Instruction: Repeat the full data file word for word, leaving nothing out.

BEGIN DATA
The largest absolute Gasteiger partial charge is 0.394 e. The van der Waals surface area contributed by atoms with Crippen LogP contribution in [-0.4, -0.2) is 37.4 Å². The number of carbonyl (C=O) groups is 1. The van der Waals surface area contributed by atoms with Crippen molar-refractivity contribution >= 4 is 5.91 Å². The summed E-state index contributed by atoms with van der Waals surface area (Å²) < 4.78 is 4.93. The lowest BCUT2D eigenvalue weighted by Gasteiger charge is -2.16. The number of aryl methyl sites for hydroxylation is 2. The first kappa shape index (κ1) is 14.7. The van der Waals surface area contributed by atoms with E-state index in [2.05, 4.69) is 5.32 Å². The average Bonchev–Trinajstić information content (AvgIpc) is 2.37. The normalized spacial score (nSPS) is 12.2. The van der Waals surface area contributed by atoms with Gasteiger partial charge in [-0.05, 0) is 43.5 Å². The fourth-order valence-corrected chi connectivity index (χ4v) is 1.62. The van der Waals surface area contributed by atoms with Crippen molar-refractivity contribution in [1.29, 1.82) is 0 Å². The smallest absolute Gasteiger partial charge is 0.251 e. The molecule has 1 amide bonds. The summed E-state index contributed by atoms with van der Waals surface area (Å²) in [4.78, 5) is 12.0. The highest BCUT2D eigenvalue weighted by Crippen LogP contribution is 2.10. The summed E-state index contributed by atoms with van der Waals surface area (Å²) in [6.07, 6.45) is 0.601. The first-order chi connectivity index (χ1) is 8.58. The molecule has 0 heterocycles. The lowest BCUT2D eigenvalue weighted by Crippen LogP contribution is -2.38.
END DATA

The largest absolute Gasteiger partial charge is 0.394 e. The van der Waals surface area contributed by atoms with Crippen LogP contribution in [-0.4, -0.2) is 37.4 Å². The number of carbonyl (C=O) groups is 1. The van der Waals surface area contributed by atoms with Crippen molar-refractivity contribution >= 4 is 5.91 Å². The summed E-state index contributed by atoms with van der Waals surface area (Å²) < 4.78 is 4.93. The lowest BCUT2D eigenvalue weighted by Gasteiger charge is -2.16. The number of aryl methyl sites for hydroxylation is 2. The first kappa shape index (κ1) is 14.7. The van der Waals surface area contributed by atoms with E-state index in [2.05, 4.69) is 5.32 Å². The average Bonchev–Trinajstić information content (AvgIpc) is 2.37. The normalized spacial score (nSPS) is 12.2. The van der Waals surface area contributed by atoms with Gasteiger partial charge in [-0.05, 0) is 43.5 Å². The fourth-order valence-corrected chi connectivity index (χ4v) is 1.62. The van der Waals surface area contributed by atoms with Crippen molar-refractivity contribution in [1.29, 1.82) is 0 Å². The smallest absolute Gasteiger partial charge is 0.251 e. The molecule has 1 amide bonds. The summed E-state index contributed by atoms with van der Waals surface area (Å²) in [4.78, 5) is 12.0. The highest BCUT2D eigenvalue weighted by Crippen LogP contribution is 2.10. The summed E-state index contributed by atoms with van der Waals surface area (Å²) in [6.07, 6.45) is 0.601. The first-order chi connectivity index (χ1) is 8.58. The molecule has 0 heterocycles. The lowest BCUT2D eigenvalue weighted by Crippen LogP contribution is -2.38.